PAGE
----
An appropriate supplement for any undergraduate or graduate course in physics, Mathematica¨ for Physics uses the power of Mathematica¨ to visualize and display physics concepts and generate numerical and graphical solutions to physics problems. Throughout the book, the complexity of both physics and Mathematica¨ is systematically extended to broaden the range of problems that can be solved.
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Mathematica for Physics chooses the canonical problems from the physics curriculum, and solves these problems using Mathematica. This book takes the reader beyond the "textbook" solutions by challenging the student to cross check the results using the wide variety of Mathematica's analytical, numerical, and graphical tools. Throughout the book, the complexity of both the physics and Mathematica is systematically extended to broaden the tools the reader has at his or her disposal, and to broaden the range of problems that can be solved. As such, this text is an appropriate supplement for any of the core advanced undergraduate and graduate physics courses. The electronic supplement contains the initialization files for all chapters, and selected solutions and examples.About the Author:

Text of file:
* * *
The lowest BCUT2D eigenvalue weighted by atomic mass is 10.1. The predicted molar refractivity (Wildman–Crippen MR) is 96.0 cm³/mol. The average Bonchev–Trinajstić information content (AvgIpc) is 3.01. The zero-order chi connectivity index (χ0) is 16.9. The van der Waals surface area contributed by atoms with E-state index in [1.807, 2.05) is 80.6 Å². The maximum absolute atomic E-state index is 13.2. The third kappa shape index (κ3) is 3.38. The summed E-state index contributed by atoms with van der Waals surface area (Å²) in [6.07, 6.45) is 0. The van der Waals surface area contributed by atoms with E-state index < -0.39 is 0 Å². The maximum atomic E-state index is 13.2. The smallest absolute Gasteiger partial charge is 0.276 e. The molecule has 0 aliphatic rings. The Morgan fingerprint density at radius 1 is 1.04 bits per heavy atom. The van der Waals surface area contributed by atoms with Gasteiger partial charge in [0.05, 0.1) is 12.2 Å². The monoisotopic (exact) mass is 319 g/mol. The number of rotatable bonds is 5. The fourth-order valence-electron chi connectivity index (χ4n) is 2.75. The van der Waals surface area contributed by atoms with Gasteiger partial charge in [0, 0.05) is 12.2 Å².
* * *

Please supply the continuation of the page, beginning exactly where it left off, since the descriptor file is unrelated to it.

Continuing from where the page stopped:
Fredrick Olness received his B.S. from Duke University (1980), his M.S. and Ph.D. from the University of Wisconsin (1982,1985). Continuing his work-across-America tour, he took postdocs at Illinois Institute of Technology in Chicago (1985-88) and the University of Oregon in Eugene (1988-91), before joining Southern Methodist University in 1991 where he is now an Associate Professor of Physics. He is spending the 1997-98 academic year on sabbatical with the Theoretical Physics Group at Fermi National Accelerator Laboratory.
His research is in theoretical elementary particle physics phenomenology, at the interface between theory and experiment. Specifically, he studies Quantum Chromodynamics (the fundamental force that binds nuclei) to help answer the questions: What are the fundamental building blocks of nature, and what holds them together?
Fredrick initiated the DOE theory grant at SMU in 1992, was awarded an SSC Fellowship in 1993, and is an active member CTEQ collaboration—a novel collaboration of theorists and experimentalists.
He has written over 50 research articles, served as a moderator for international workshops and conferences, and has been an invited speaker for international conferences and summer schools.
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